Wednesday, November 22, 2023

Casual Shorts & the ISFdb Top Short Fiction # 32: Second Variety by Philip K. Dick

Dick, Philip K. "Second Variety." Space Science Fiction, May 1953.

This article is part of my attempt to read all the 155 stories currently (as of 1 November 2022) on the ISFdb's Top Short Fiction list. Please see the introduction and list of stories hereI am encouraging readers to rate the stories and books they have read on the ISFdb.

ISFdb Rating:   8.88/10
My Rating:        8/10

"The Russian soldier made his way nervously up the ragged side of the hill, holding his gun ready."

Opposing Russian and American forces are nearing the end of a lengthy world war that has decimated much of the Earth. The Russians were in control of the war, but the Americans developed a new weapon, small machines called "claws" that dig around searching for prey, essentially tearing to pieces any life it encounters, human or otherwise. Americans have radiation shields to protect themselves from attack, and in the latter stages of the war it was the Russians who were being decimated. But these machines have evolved, gained sentience, and have been able to construct improved versions of itself, and smarter claws have begun to appear. Humans have been forced to live sheltered underground, the only place they are protected from the claws. The American leaders, however, have managed to escape to the moon, where they are safe from both claws and the Russian military. Communication has become difficult on- and off-planet

An American bunker is visited by a single Russian soldier who is taken down by a claw as he delivers a message, asking for an American officer to visit the Russian bunker. Senior officer Major Hendricks decides to comply, and makes his way through ash-ridden wasteland France toward the enemy base. At the Russian base he discovers a new kind of claw, far more advanced than former counterparts. The remaining three Russians show him faded photographs of other advanced claws, and inform him that the two they have encountered each have a plate indicating their make: V1 and V3. Therefore, there remains a still undiscovered second variety.

Then the real paranoia sets in.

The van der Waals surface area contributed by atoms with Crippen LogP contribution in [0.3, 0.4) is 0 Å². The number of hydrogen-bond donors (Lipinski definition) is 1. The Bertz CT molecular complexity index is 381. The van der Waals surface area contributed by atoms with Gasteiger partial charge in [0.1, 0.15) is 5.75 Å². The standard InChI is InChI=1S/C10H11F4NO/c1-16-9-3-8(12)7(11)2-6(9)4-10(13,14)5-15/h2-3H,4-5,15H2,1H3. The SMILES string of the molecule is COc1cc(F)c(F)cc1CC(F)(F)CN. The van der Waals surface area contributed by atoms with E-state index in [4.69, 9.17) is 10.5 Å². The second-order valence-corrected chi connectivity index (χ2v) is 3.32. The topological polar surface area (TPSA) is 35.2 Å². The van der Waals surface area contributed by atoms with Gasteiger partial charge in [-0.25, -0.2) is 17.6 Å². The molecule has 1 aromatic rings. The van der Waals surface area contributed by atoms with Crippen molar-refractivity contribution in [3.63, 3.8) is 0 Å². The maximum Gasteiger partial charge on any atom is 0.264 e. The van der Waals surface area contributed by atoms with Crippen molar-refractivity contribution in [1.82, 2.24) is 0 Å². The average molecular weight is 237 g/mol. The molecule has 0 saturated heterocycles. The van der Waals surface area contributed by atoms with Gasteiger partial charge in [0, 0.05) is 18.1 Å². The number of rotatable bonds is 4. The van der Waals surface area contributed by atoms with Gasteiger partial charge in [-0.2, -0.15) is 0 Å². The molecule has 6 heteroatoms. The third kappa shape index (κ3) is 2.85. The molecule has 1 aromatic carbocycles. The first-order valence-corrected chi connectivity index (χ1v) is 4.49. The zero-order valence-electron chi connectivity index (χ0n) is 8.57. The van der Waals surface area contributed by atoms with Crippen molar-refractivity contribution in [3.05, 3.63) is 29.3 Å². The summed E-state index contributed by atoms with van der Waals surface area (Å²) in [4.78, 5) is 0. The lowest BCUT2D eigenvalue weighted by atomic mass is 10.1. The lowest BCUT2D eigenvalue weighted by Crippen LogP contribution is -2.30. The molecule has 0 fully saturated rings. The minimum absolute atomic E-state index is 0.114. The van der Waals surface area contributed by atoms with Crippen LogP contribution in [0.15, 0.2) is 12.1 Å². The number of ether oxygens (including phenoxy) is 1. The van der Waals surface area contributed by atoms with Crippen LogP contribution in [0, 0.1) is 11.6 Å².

I have always admired the work of Philip K. Dick, and I have read a good deal of it. "Second Variety" is among his better stories. While it has some clunky bits in the first half and some less polished sequences in the latter quarter, it is nonetheless a good, energetic read. (Dick rarely polished his work as he was in a rush to get it published.) In this story Dick mixes his usual paranoia with a powerful comment on human nature, and it is this comment that he chooses to end the story with, rather than the expected final twist. Dick does try to veer us away from guessing that twist, but really it is only direction in which the story can head, and because he chooses to end on his social commentary, the story is not weakened by predictability, but rather elevated by this decision.

Oddly, the original interior artwork used in Space Science Fiction, by Alex Ebel, gives away the story's two major surprise plot points. It would be interesting to know what was Dick's response response to this, as well as that of the readers.

The story was adapted in 1995 as Screamers, an entertaining movie diminished by a final act made up of generic drawn-out fight sequences. The ending tries to capture Dick's intention but is not as effective, though has Peter Weller and a nice post-apocalyptic setting filmed in my home city. If I were to re-watch it today, though, I would probably be disappointed.

For more of this week's Wednesday Short Stories, please visit Patti Abbott's blog.


Todd Mason said...

At that point in his career, I imagine Dick was probably mildly annoyed by something such as thoughtless "spoiler" illustrations, but too busy moving on to new work to spend too much time worrying about it. Popping speed probably could tend to cause one to Move On even if one did want to indulge in some irritation.

Todd Mason said...

The Luminist Archives will allow you to check the (relatively few) subsequent issues of this SPACE SF (as opposed to Lyle Kenyon Engel's much worse later and even shorter-lived one) for any reader response:

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